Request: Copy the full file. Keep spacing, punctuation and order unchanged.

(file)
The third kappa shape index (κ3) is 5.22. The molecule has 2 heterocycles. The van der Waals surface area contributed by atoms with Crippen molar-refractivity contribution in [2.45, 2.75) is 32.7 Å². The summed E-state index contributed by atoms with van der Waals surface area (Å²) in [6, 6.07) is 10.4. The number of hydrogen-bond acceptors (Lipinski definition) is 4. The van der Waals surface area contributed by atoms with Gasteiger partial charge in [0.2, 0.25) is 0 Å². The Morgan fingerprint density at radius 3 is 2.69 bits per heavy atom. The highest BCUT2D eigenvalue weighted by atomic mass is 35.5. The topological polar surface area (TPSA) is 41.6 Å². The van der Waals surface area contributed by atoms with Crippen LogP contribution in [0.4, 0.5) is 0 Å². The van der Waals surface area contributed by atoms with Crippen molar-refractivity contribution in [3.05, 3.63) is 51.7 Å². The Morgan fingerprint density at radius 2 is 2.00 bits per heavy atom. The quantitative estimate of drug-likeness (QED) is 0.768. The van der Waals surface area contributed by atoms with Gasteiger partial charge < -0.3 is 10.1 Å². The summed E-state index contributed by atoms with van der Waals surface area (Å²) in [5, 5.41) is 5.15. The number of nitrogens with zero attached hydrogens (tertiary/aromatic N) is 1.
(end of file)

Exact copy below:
The third kappa shape index (κ3) is 5.22. The molecule has 2 heterocycles. The van der Waals surface area contributed by atoms with Crippen molar-refractivity contribution in [2.45, 2.75) is 32.7 Å². The summed E-state index contributed by atoms with van der Waals surface area (Å²) in [6, 6.07) is 10.4. The number of hydrogen-bond acceptors (Lipinski definition) is 4. The van der Waals surface area contributed by atoms with Gasteiger partial charge in [0.2, 0.25) is 0 Å². The Morgan fingerprint density at radius 3 is 2.69 bits per heavy atom. The highest BCUT2D eigenvalue weighted by atomic mass is 35.5. The topological polar surface area (TPSA) is 41.6 Å². The van der Waals surface area contributed by atoms with Crippen LogP contribution in [0.4, 0.5) is 0 Å². The van der Waals surface area contributed by atoms with Crippen molar-refractivity contribution in [3.05, 3.63) is 51.7 Å². The Morgan fingerprint density at radius 2 is 2.00 bits per heavy atom. The quantitative estimate of drug-likeness (QED) is 0.768. The van der Waals surface area contributed by atoms with Gasteiger partial charge < -0.3 is 10.1 Å². The summed E-state index contributed by atoms with van der Waals surface area (Å²) in [5, 5.41) is 5.15. The number of nitrogens with zero attached hydrogens (tertiary/aromatic N) is 1.